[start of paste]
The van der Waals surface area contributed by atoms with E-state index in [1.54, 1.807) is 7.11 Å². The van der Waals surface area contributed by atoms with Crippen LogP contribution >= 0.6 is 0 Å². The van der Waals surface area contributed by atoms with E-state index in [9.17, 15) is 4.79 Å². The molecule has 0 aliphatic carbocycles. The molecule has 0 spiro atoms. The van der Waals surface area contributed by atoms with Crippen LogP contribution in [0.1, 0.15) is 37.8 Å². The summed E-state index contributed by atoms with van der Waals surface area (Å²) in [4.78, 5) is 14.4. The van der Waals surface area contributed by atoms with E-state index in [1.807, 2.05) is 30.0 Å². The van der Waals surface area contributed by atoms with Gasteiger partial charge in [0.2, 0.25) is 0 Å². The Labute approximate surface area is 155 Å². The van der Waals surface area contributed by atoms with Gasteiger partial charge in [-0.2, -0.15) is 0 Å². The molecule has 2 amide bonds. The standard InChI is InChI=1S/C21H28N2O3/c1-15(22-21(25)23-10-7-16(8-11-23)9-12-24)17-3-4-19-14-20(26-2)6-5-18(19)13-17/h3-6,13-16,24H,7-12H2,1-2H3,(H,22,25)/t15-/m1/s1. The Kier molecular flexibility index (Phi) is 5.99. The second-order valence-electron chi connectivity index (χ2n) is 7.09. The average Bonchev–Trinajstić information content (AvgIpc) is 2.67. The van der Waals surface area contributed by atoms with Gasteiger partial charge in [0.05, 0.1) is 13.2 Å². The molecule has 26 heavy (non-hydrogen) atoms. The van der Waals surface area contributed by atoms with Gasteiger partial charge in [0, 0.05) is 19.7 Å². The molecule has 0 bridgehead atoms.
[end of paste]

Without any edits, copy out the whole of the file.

The van der Waals surface area contributed by atoms with E-state index in [1.54, 1.807) is 7.11 Å². The van der Waals surface area contributed by atoms with Crippen LogP contribution >= 0.6 is 0 Å². The van der Waals surface area contributed by atoms with E-state index in [9.17, 15) is 4.79 Å². The molecule has 0 aliphatic carbocycles. The molecule has 0 spiro atoms. The van der Waals surface area contributed by atoms with Crippen LogP contribution in [0.1, 0.15) is 37.8 Å². The summed E-state index contributed by atoms with van der Waals surface area (Å²) in [4.78, 5) is 14.4. The van der Waals surface area contributed by atoms with E-state index in [1.807, 2.05) is 30.0 Å². The van der Waals surface area contributed by atoms with Gasteiger partial charge in [0.2, 0.25) is 0 Å². The Labute approximate surface area is 155 Å². The van der Waals surface area contributed by atoms with Gasteiger partial charge in [-0.2, -0.15) is 0 Å². The molecule has 2 amide bonds. The standard InChI is InChI=1S/C21H28N2O3/c1-15(22-21(25)23-10-7-16(8-11-23)9-12-24)17-3-4-19-14-20(26-2)6-5-18(19)13-17/h3-6,13-16,24H,7-12H2,1-2H3,(H,22,25)/t15-/m1/s1. The Kier molecular flexibility index (Phi) is 5.99. The second-order valence-electron chi connectivity index (χ2n) is 7.09. The average Bonchev–Trinajstić information content (AvgIpc) is 2.67. The van der Waals surface area contributed by atoms with Gasteiger partial charge in [0.05, 0.1) is 13.2 Å². The molecule has 26 heavy (non-hydrogen) atoms. The van der Waals surface area contributed by atoms with Gasteiger partial charge in [0, 0.05) is 19.7 Å². The molecule has 0 bridgehead atoms.